The Future of Recycling

Less Plastic in Landfills, More Plastic Recycling

Plastics take hundreds or even thousands of years to break down, which is an environmental conundrum given the amount of plastics we produce and discard each year. Many cities in the U.S. are starting to ban plastics to some extent, whether it is by minimizing the production of styrofoam or banning further manufacture of plastic bags. This will effectively decrease the amount of plastic going into the ground each year thus making rubbish removal services  cheaper and more efficient.

Plastics are also being produced to be biodegradable now, and that practice will continue to grow in the coming years. In fact, the market for biodegradable plastic resins is expected to increase by 19 percent per year into 2017.

That can be taken a step further with increased developments in the recycling of plastics. Many people already have access to waste collection and recycling facilities which allow them to return their plastic bottles. But new plants could soon be developed which will serve to recycle many more types of plastics, with a vastly increased capacity for the amount able to be recycled each year. These projected facilities could help divert 650,000+ tons of plastics from landfills each, per year.

Recycling Entire Buildings

In 2013, A Swedish student at the Umeá Institute of Design came up with a conceptual design for a robot which recycles buildings made out of concrete and rebar. This extremely innovative idea won designer Omer Haciomeroglu a 2013 International Design Excellence Award from the Industrial Designers Society of America. This design is only in the idea stages now, and would be a huge feat to bring to fruition, but it is revolutionary. It would mean that entire buildings made of concrete could be recycled.  The sheer scale of rubbish clearance and recycling to be had by a development like this is mind blowing. We can be sure to see more conceptual designs like this in the near future. Waste removal is a serious problem and we need to take action to solve it.

Composting as a Mandatory Practice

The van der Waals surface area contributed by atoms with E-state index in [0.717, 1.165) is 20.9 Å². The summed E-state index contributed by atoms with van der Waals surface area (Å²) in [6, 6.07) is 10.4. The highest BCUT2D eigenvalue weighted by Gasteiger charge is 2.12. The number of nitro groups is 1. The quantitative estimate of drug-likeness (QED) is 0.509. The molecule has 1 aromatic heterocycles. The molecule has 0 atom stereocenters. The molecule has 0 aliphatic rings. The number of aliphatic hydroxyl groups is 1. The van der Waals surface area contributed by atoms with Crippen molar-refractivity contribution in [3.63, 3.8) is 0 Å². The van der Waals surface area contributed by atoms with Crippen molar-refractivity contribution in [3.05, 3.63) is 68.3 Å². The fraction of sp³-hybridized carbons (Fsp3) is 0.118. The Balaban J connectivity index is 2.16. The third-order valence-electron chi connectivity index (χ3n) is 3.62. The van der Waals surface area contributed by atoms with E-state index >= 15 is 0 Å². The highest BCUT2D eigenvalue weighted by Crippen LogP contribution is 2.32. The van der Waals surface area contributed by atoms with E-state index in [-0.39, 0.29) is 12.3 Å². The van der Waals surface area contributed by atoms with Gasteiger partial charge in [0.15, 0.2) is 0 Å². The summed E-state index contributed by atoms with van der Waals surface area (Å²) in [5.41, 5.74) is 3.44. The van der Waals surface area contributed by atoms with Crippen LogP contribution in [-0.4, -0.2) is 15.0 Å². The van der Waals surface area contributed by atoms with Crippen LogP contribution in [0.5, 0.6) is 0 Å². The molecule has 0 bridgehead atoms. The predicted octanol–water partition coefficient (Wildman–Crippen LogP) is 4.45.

More and more cities are making composting an obligatory practice for homeowners. This in effect diverts much food waste from landfills. While America as a whole only diverts about 5 percent of its food waste, San Francisco (who made composting mandatory) manages to divert about 80 percent of its food from landfills each year. Paired with initiatives to prevent the waste overall by better distributing and marketing food, the practice of mandatory composting can better help us work toward a zero-waste-to-landfills goal.

Organic Waste Converted to Energy

Anaerobic digestion technology is an innovative and forward thinking practice in which food and other biodegradable waste are turned into sustainable bioenergy. It collects waste from restaurants, supermarkets and food-processing plants and converts the food waste to energy by turning it into things like natural gas, fertilizer, and electricity. The gas is used to power things like vehicles, school buses, and fleet vehicles in San Francisco and the surrounding region.

The “Sacramento BioDigester” can take in about 100 tons of food waste per day, which is almost 40,000 tons per year. If these units existed all over the U.S. and in other countries, the impact of this would be absolutely astounding.

Recycled Cigarettes

38 percent of the litter found on roads is cigarette and tobacco product waste. Along with being a nasty habit, it is also a nasty and problematic source of pollution. Until now, there hasn’t been much we can do about it other than hope people will learn to just discard their butts. But TerraCycle’s Cigarette Waste Brigade recycling program now makes it possible for any person or organization to collect and send tobacco product waste directly to them. They then compost the paper, and the cellulose acetate filters are recycled into industrial plastic products (such as shipping pallets). Vancouver also launched a similar program. We hope to see this trend on the rise in more cities and countries over the coming years. Reusing and recycling waste is the only way to manage waste clearance and disposal effectively without polluting the environment.